Clear More Space in the Skincare Aisle, Because Young Women are Here to Stay

I’m 22 years old, and I use wrinkle cream. 

Go ahead and laugh, gasp in shock, faint, I don’t care, because it’s true. I’m 22, and this wrinkleless skin gets covered in wrinkle cream at least once a week. 

As the saying goes, “Momma knows best.” For as long as I can remember my mother always told me, “It’s never too early to prevent wrinkles, it’s only ever too late.” I’ve been using wrinkle cream since I turned 21, when I called my mom from the Walmart skincare aisle asking which brand and product she recommended after years of “It’s never too early!” following me around everywhere. Although the cream I use is lightweight and mostly focuses on erasing fine lines and protecting the skin from sun damage, we all seem to have a fixed view when it comes to wrinkle cream, and who should be using it. And this fresh-faced 22-year-old isn’t it. 

woman standing in front of a mirror applying cream Photo by Ekaterina Bolovtsova from Pexels

Brand marketing and age… it’s all changing

When wrinkle cream comes to mind, you might think of a 50-year-old woman, who’s beginning to realize that she’s not the 20-year-old she used to be and wishes to recapture her still youthful appearance before the deep lines really sink in. However, skincare marketing has drastically changed to include a wide variety of ages and skin concerns, taking acid serums and wrinkle creams from an old woman's dreadful coming-of-age item to a young woman’s unthinkable daily routine. Turn on your TV and you’ll notice the multitude of skincare ads from Olay to Neutrogena, or more expensive brands. All of them aimed at women, but no longer just older women. In the early 2000’s, skincare ads typically pertained to women in their mid-to-late 30s and 40s – such as Covergirl using Faith Hill, aged 34 in this advertisement from 2001 – to sell products to smooth and even skin tones, something that’s still heavily apparent in beauty marketing today. Although the same concept is being marketed to women, brands are adding in a younger bunch, such as Gigi Hadid, 25, for Maybelline and Lana Condor, 23, for Neutrogena. 

Even in 2015, Refinery29 published a piece on skincare brands shifting focus to include Millennials and the younger generations. From our years as teenagers fighting acne to fighting wrinkles in our “older” age, we tended to forget about what comes in between. Nowadays, that's not the case. Walk into Ulta, Sephora, or even Walmart, and you’ll find a beauty or makeup product promising to fix any problem you could possibly have. Brands – and consumers – are no longer looking for specific items pertaining to their age group, but rather individual products pertaining to their skincare and beauty needs, as well as their values.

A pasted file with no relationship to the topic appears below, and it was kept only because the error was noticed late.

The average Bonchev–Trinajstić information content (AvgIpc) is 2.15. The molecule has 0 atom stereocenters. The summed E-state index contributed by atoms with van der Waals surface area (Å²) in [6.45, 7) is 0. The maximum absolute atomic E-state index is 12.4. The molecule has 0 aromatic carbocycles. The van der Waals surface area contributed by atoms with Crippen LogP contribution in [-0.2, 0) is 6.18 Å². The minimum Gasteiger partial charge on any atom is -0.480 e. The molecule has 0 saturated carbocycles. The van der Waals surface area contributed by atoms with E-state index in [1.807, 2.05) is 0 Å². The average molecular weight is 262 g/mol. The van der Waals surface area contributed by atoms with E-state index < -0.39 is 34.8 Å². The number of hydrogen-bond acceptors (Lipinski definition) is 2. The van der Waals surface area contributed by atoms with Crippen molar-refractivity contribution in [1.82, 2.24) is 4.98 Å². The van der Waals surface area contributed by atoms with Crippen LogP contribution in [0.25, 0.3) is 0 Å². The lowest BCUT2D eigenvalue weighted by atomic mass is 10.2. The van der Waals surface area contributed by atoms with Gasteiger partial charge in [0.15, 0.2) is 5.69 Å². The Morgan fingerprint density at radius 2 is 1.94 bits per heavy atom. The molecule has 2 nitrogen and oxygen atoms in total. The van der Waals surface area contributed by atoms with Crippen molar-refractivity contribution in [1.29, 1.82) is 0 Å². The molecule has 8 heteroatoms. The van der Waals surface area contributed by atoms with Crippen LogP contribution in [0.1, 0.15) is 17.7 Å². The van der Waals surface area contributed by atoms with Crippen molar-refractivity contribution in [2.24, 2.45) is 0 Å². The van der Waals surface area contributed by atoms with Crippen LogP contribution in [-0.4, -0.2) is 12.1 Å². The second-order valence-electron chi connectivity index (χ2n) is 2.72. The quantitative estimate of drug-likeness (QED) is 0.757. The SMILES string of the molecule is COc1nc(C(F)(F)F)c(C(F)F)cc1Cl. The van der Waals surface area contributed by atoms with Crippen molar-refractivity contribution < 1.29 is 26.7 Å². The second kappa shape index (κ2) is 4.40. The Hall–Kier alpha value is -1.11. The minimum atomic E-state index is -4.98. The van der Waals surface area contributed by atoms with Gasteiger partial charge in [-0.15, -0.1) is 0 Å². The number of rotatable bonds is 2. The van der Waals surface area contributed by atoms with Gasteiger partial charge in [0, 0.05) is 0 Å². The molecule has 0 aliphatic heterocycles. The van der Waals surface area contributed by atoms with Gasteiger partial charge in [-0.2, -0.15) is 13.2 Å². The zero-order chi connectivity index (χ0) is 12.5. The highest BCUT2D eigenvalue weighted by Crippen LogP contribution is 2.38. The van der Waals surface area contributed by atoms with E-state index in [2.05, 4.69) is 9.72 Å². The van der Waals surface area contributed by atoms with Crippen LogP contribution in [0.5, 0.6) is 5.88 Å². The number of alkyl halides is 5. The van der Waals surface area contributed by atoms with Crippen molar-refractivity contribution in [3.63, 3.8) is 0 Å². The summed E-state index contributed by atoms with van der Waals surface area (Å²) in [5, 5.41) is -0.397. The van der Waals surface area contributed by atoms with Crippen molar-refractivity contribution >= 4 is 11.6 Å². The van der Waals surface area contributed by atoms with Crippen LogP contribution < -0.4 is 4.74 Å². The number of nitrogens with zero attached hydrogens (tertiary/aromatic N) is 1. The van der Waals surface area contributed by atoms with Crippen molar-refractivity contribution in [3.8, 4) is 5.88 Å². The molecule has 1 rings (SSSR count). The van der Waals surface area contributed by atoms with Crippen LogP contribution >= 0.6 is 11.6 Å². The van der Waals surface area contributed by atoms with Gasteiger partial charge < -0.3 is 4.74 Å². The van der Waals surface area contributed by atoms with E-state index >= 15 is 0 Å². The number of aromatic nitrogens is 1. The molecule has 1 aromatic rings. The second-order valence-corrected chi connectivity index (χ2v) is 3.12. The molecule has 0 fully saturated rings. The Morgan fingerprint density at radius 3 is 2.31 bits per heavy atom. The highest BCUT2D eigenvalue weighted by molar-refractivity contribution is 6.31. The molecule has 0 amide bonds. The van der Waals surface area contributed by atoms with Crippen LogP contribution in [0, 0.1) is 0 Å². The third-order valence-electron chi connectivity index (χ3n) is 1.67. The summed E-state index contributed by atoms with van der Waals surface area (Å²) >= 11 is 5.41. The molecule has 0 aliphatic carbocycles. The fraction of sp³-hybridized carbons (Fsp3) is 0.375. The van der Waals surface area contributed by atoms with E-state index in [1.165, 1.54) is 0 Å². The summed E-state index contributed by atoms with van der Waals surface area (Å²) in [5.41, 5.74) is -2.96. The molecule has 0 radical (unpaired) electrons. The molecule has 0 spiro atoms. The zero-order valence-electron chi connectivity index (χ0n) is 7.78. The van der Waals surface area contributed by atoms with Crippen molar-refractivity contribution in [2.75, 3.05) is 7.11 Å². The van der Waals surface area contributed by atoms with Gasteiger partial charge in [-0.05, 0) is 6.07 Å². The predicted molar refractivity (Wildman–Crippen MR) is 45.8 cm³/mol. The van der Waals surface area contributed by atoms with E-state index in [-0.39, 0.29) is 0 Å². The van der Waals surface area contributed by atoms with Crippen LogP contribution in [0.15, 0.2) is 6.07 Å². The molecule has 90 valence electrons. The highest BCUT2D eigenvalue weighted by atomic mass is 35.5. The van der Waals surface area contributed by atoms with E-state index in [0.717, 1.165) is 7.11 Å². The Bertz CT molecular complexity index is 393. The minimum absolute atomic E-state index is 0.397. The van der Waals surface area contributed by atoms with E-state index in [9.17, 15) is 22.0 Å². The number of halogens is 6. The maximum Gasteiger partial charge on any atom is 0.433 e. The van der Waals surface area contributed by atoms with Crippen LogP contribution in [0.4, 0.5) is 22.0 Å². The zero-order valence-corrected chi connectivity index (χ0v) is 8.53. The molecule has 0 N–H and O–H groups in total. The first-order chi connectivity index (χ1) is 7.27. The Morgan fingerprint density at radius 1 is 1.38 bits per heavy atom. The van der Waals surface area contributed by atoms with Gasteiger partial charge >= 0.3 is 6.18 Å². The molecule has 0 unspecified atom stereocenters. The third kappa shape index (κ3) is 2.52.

Brands are now displaying younger faces next older ones. Among the ranks of Christie Brinkley, 67, who has her own skincare line, and Jennifer Aniston, 52, for Aveeno, now comes Emma Chamberlain, 19, for Bliss or Kendall Jenner, 25, for Estee Lauder. The products they market to consumers range from anything like their own skincare brands, such as Kylie Skin by Kylie Jenner, 23, to acne topicals, like Proactiv (Kendall Jenner) to Aveeno (Jennifer Aniston), to even having male representatives, such as Origins did with Chinese star Xiao Zhan, 29. 

And brands are proudly displaying taglines of “Cruelty-Free” and “Vegan” and “Not Tested on Animals” to appeal to its more environmentally-friendly and animal-friendly consumer group. Brands like Bliss thrive on this, even making it a part of its core values, alongside zero waste and other concepts that are becoming increasingly important to the younger generations. 

cottonbro via Pexels

The impact on college-aged women 

As a woman in her early 20s, I was curious to see how often young women feel pressured to prevent the aging process, especially with social media apps like TikTok causing small skincare brands to blow up with cult followers from all the newfound visibility; and with new skincare brands and lines being specifically designed with young women in mind. So I asked some of the young women around me about their skincare routines and the brands they use, and I got an answer I wasn’t expecting.